The VA is supposed to help, and for the most part, it does, but navigating the many avenues can be daunting. Hell, knowing where to start can be a task by itself. Setting up an appointment can take months and filing for your proper disability rating can take years… literally.
The best advice for dealing with the VA is patience and perseverance.
How it feels trying to fit in with classmates who were in grade school or younger when you joined service.
(The Montecito Picture Company)
One of the best things about honorably serving your country is that you get the opportunity to go to school afterward (mostly) on Uncle Sam’s dime. But going back to school isn’t as easy as showing up for class and doing your assignments. Depending on where you land, you might feel like you stand alone as the only adult in an ocean of children.
The fun part comes when you realize that you’re closer in age to your classmates’ parents than your classmates themselves.
What do I see? Just a bunch of veterans trying to find their way.
(Walt Disney Pictures)
Leaving the military is different for everyone. Some have planned for their exit for years; others never considered a life outside of the military. It isn’t uncommon for veterans to take a few years to get themselves truly together and on track.
Be ready for a period of self-reflection. Figuring out what you actually want to do can take more time than anticipated, and that’s fine. Try not to feel like you need to be at a specific point just because you’re a certain age or you’ve been through certain things. Trust me, I know this is easier said than done, but as long as you keep moving and searching, you’ll find your way.
The U.S. Air Force and Ukrainian defense ministry have confirmed that a fighter aircraft crashed October 16, killing two pilots and leading to speculation that one of the dead is a U.S service member. The crash took place at Clear Skies 2018, an exercise featuring the militaries of nine nations and more than 50 aircraft.
The aircraft crash took place at 5 p.m. local time in Ukraine, and appears to have involved a Su-27UB, a two-seater combat trainer/fighter jet. The U.S. has confirmed that a service member was involved and Ukraine has stated that two pilots were killed in the crash, identifying them by their nationality and branch of service.
“We regret to inform that according to the rescue team, the bodies of two pilots have been discovered: one is a serviceman of the Ukrainian Air Force, the other is a member of the US National Guard,” a statement from the Ukrainian General Staff said.
Su-27UB fighter aircraft.
“We are aware of a Ukrainian Su-27UB fighter aircraft that crashed in the Vinnytsia region at approximately 5pm local time during Clear Sky 2018 today,” U.S. Air Force public affairs official said.
The Air Force later updated their press release with another statement. “We have also seen the reports claiming a U.S. casualty and are currently investigating and working to get more information. We will provide more information as soon as it becomes available.”
The Air Force has not confirmed that a U.S. pilot has died, but did say that it is investigating the incident. The U.S. will typically collect all the major details before declaring a service member is deceased, often waiting until a doctor has made the official declaration.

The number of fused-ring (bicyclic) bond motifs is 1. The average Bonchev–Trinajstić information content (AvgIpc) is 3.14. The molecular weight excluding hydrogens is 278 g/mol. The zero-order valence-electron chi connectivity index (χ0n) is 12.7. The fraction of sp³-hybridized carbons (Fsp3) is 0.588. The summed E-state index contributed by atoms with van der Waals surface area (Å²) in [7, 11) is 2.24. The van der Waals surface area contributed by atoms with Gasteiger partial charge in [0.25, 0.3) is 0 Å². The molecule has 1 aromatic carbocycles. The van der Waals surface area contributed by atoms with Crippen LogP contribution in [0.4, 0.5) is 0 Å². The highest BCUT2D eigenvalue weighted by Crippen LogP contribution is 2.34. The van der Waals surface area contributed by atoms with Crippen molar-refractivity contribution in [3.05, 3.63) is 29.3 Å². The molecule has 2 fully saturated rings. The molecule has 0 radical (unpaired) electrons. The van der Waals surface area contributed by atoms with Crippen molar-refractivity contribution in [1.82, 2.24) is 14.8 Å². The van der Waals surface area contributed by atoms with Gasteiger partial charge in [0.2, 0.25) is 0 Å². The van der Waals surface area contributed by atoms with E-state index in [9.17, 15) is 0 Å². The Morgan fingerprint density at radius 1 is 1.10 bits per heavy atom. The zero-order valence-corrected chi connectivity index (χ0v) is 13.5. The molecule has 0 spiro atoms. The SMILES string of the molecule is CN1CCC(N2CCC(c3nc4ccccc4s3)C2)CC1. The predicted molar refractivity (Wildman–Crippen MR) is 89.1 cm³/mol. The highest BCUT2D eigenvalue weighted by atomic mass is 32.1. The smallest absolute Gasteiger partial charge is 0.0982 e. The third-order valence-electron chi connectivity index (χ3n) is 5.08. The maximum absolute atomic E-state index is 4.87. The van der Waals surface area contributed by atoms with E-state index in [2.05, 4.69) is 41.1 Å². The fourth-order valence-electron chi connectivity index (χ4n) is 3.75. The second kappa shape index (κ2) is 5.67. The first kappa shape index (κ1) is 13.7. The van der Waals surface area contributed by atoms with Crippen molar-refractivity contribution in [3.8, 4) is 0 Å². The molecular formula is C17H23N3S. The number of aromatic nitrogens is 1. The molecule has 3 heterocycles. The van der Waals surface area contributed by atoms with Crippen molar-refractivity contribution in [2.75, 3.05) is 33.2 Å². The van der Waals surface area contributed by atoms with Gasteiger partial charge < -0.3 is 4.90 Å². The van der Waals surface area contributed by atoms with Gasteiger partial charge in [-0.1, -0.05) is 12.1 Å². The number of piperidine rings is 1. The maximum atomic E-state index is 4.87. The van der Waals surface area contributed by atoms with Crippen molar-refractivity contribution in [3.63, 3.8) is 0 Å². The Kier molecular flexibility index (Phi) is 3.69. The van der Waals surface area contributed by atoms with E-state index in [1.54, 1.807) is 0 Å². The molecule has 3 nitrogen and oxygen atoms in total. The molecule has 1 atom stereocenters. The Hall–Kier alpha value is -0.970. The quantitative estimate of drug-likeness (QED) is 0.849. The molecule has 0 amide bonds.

If it is confirmed that a U.S. pilot has died in the crash, public affairs officers will likely not release any new details until 24 hours after the notification of the next of kin in order to allow the family to communicate the loss internally and begin grieving before the deceased’s name is made public knowledge.
They likely will not release much more after that until the investigation is complete.
The incident took place during Clear Skies 2018, which began October 8 and is scheduled to conclude on October 19. The U.S. is one of nine countries involved in the Ukrainian-hosted exercise designed to build interoperability with that country and NATO.
The exercise focused on air sovereignty, air interdiction, air-to-ground integration, air mobility operations, aeromedical evacuation, cyberdefense, and personnel recovery. It takes place as Ukraine is increasing its military capabilities and continuing hostilities from a Russian-backed separatist movement has claimed lives in its eastern regions.
For better or worse, non-judicial punishment (NJP) is exactly what the name implies. As authorized by Article 15 of the Uniform Code of Military Justice, a commander may discipline their troop without the need for a court-martial.
On the one hand, a commander is keeping things at the lowest level possible and punishments can only be so extreme (depending on the type of NJP, of course). On the other, due process is sidestepped and the judge, jury, and executioner is a single person.
But there are a few ways to make sure your Article 15 process goes as smoothly as possible. Here’s what you shouldn’t do:
Why the hell would there be such a glaring loophole that says you can’t be in trouble if you don’t want to be?
(Photo by Naoto Anazawa)
Don’t think not signing means you’re in the clear
It’s an embarrassingly common misconception. Some people think that signing an Article 15 is an admission of guilt. It’s not. It’s just saying that you agree to go down that route. More often than not, depending on the circumstances, you’ll want to just take the NJP.
Escalating the hearing to court-martial means that you’re putting yourself at risk of confinement and possibly an administrative discharge. If you are facing just a summarized Article 15 (the least severe of NJPs), the most you can get is 14 days of extra duty, 14 days of restriction, and an oral reprimand.
Every situation is unique, but it’s more than likely that you want to stay at just the NJP level.
(Photo by Airman 1st Class Breanna Carter)
Don’t cry for a lawyer
Your civil rights are still a thing when facing a NJP, but it’s not always the best course of action to call for a lawyer when the punishment can be kept in house. You are allowed legal representation (if you’re not facing the extremely light summarized), but remember, you’re not convincing a military judge who has heard many trials.